What's new

Blu-ray Review A Nightmare on Elm Street Collection Blu-ray Review (1 Viewer)

Neil Middlemiss

Senior HTF Member
Nov 15, 2001
Real Name
Neil Middlemiss
A Nightmare on Elm Street Collection Blu-ray Review

In 1984, Wes Craven created a horror classic featuring a suburban universe invaded by an unstoppable killer who stalks the dreams of children in the town of Springwood. When the film was released, the horror scene was rife with stalker killers who slashed and slaughtered teens with elaborate expediency, seeking them out when they were most vulnerable, campsites, sleepovers and proms, when they were having fun. Films such as Black Christmas, Prom Night and Friday the 13th had defined the scene, but the onset of a tedious predictability had begun. There was a need for something different and that something happened to be in the form of Craven’s creative concept killer of Freddy Kruger. Not a lurking or lumbering slasher, but an evil and wickedly clever character with a sly wit and an affinity for showmanship; a killer who teased his victims and, freed by the unbound dreamscape, could torment and murder with flair and imagination.

Craven did not believe there was life beyond the original film. He did not see sequel potential. But the strong box office performance of the first film and the surprisingly strong showing of the sequel, helped fuel a series that would run for seven films and a remake in 2010. And the slender killer Freddy Krueger became more than just the evil force in a popular film series; he became a pop culture legend

Studio: Warner Brothers

Distributed By: N/A

Video Resolution and Encode: 1080P/VC-1

Aspect Ratio: 1.85:1

Audio: English 2.0 DD, English 5.1 Dolby TrueHD, English 7.1 Dolby TrueHD, Spanish 2.0 DD, French 1.0 DD (Mono), Cantonese 2.0 DTS-HDMA

Subtitles: English, English SDH, Spanish, French, Portuguese

Rating: R

Run Time: 91, 85, 96, 93, 89, 89, 112 Minutes

Package Includes: Blu-ray

Disc Type: BD50 (dual layer)

Region: A

Release Date: 03/05/2013

MSRP: $59.99

The Production Rating: 3.5/5

A Nightmare on Elm Street
4/ 5

A Nightmare on Elm Street took classic urban legend material and fashioned a sinister and seemingly unstoppable madman who stalked the children of a small town, Springwood, in their dreams. The killer, Freddy Kruger, was an accused child killer who escaped prison on a technicality. He was free and clear until the parents of Springwood’s children tracked Krueger down, torched his house with him inside, and then covered up what they had done. Killing Krueger should have put an end to the killing, but somehow the children are dying again and it seems that it is Kruger hunting them in the place they should be the safest - their dreams.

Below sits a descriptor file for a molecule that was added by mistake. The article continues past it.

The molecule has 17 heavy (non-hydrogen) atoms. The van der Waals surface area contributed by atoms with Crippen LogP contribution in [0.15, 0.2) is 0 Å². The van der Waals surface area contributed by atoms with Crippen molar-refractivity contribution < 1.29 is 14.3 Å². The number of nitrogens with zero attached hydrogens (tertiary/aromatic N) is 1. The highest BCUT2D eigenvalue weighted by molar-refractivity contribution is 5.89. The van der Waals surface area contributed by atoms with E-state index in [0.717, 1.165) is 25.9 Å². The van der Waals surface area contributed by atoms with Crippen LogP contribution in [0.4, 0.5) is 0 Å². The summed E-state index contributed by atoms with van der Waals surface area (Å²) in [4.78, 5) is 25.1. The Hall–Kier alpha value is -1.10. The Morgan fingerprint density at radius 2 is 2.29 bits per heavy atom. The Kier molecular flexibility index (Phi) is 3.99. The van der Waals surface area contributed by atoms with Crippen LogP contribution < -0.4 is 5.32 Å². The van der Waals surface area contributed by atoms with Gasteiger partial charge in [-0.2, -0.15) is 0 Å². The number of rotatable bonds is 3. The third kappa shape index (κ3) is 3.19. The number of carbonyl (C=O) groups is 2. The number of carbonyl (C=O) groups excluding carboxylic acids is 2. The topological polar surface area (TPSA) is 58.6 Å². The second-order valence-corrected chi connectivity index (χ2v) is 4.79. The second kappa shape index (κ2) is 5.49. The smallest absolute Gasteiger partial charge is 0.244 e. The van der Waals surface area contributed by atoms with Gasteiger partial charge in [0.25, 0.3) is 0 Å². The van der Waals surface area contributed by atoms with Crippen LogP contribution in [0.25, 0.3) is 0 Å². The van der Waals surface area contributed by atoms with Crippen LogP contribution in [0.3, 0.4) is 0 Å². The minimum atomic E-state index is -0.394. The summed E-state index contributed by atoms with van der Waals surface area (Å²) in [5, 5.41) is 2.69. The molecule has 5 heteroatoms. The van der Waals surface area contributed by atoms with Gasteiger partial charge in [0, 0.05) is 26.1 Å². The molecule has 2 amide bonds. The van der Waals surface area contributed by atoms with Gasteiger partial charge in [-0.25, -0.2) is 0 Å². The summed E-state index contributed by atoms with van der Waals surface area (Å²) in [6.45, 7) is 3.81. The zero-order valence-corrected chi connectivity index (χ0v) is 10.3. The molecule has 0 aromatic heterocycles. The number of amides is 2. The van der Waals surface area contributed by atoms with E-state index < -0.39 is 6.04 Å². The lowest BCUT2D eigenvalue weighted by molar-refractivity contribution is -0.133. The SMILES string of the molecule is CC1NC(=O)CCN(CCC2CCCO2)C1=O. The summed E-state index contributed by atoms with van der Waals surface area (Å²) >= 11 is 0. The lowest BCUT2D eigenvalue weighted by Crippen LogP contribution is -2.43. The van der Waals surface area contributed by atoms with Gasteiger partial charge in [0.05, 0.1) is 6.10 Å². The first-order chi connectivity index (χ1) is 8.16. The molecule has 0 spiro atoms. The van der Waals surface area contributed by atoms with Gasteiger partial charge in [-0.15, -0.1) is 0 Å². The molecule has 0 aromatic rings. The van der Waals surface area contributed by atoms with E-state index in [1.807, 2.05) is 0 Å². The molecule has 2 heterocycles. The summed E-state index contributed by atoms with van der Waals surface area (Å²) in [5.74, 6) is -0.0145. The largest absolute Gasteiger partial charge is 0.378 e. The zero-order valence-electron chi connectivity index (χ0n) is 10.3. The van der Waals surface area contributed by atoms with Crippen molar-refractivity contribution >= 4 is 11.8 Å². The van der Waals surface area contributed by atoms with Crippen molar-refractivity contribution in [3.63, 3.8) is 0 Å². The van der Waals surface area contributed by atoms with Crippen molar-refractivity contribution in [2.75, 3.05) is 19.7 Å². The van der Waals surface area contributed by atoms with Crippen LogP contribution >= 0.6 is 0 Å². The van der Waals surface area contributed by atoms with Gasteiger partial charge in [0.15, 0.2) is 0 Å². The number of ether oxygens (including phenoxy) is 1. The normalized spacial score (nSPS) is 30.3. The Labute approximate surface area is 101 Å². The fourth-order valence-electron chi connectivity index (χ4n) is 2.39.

The film was in instant success. Heather Langenkamp played the lead, Nancy Thompson, a young teen who is one of the first to dream of the badly burned killer in his red and green striped sweater, fedora hat and knives for fingers. The strength of her character and fight she puts up are clearly cut from the cloth that made Jamie Lee Curtis a darling of the horror genre, vulnerable but never afraid to outthink the pursuer and fight hard to survive. Her father, played by John Saxon, is the disbelieving town police chief with whom Nancy cannot seem to communicate even after her best friend, Tina (Amanda Wyss), is viciously slain under bizarre circumstances. Johnny Depp also stars and has perhaps the best death scene of any victim in this film or its six sequels when his bedroom becomes a roaring blood bath. The horror of A Nightmare on Elm Street is simple; once you fall asleep, you can die. Never mind the brutality of the slayings once you enter dream land, the mere idea that you have to stay awake to stay alive is great genre fodder. Robert Englund’s iconic performance as the burned supernatural killer was a welcome antidote to the slew of dull psychos parading in and out of small town America offing people left and right (without so much as a witty quip or sickening grin). No mask here – if you don’t count the horribly burned appearance. Freddy Kruger’s taunting and terrorizing style helped A Nightmare on Elm Street stand out from the crowd.

The Freddy Kruger character eventually descends into little more than a ‘one-liner spewing’ entertainer through the string of ever more fantastical sequels, but in the original, his mythology and fearsome and sinister ruses is top notch. You can certainly find a few fun moments in the sequels, but nothing beats the inaugural outing of the iconic & creepy "child killer’.

A Nightmare on Elm Street 2: Freddy’s Revenge
3/ 5

Jessie has moved to a new house and a new high school. He’s an awkward boy living in a house that has a history, something he discovers are he is afflicted with terrifying nightmares and bizarre events. With his high school friends and his new girlfriend, Jessie uncovers the dark secret behind his neighborhood and the burned figure haunting his dreams.